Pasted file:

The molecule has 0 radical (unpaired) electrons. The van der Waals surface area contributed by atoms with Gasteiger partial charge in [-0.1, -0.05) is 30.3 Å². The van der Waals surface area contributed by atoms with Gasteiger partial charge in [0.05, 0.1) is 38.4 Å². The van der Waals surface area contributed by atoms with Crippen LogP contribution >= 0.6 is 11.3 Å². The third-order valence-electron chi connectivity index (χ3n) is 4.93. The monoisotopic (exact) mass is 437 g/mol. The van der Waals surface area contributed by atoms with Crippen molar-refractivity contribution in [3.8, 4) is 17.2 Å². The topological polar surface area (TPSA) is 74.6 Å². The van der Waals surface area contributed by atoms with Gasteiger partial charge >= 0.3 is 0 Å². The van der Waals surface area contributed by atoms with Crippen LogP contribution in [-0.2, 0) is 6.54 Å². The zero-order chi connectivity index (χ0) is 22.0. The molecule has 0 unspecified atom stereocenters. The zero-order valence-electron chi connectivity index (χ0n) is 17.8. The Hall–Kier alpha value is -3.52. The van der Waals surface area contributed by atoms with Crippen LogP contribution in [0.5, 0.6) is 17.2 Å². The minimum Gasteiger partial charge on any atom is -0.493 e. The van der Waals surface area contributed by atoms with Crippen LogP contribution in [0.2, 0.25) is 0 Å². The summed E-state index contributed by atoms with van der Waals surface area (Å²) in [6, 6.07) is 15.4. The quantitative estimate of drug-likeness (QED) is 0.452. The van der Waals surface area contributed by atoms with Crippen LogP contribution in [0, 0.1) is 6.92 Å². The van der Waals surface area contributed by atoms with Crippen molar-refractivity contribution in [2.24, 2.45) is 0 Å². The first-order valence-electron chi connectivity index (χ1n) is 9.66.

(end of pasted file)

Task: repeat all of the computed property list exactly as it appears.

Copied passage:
The molecule has 0 radical (unpaired) electrons. The van der Waals surface area contributed by atoms with Gasteiger partial charge in [-0.1, -0.05) is 30.3 Å². The van der Waals surface area contributed by atoms with Gasteiger partial charge in [0.05, 0.1) is 38.4 Å². The van der Waals surface area contributed by atoms with Crippen LogP contribution >= 0.6 is 11.3 Å². The third-order valence-electron chi connectivity index (χ3n) is 4.93. The monoisotopic (exact) mass is 437 g/mol. The van der Waals surface area contributed by atoms with Crippen molar-refractivity contribution in [3.8, 4) is 17.2 Å². The topological polar surface area (TPSA) is 74.6 Å². The van der Waals surface area contributed by atoms with Gasteiger partial charge >= 0.3 is 0 Å². The van der Waals surface area contributed by atoms with Crippen LogP contribution in [-0.2, 0) is 6.54 Å². The zero-order chi connectivity index (χ0) is 22.0. The molecule has 0 unspecified atom stereocenters. The zero-order valence-electron chi connectivity index (χ0n) is 17.8. The Hall–Kier alpha value is -3.52. The van der Waals surface area contributed by atoms with Crippen LogP contribution in [0.5, 0.6) is 17.2 Å². The minimum Gasteiger partial charge on any atom is -0.493 e. The van der Waals surface area contributed by atoms with Crippen LogP contribution in [0.2, 0.25) is 0 Å². The summed E-state index contributed by atoms with van der Waals surface area (Å²) in [6, 6.07) is 15.4. The quantitative estimate of drug-likeness (QED) is 0.452. The van der Waals surface area contributed by atoms with Crippen LogP contribution in [0, 0.1) is 6.92 Å². The van der Waals surface area contributed by atoms with Crippen molar-refractivity contribution in [2.24, 2.45) is 0 Å². The first-order valence-electron chi connectivity index (χ1n) is 9.66.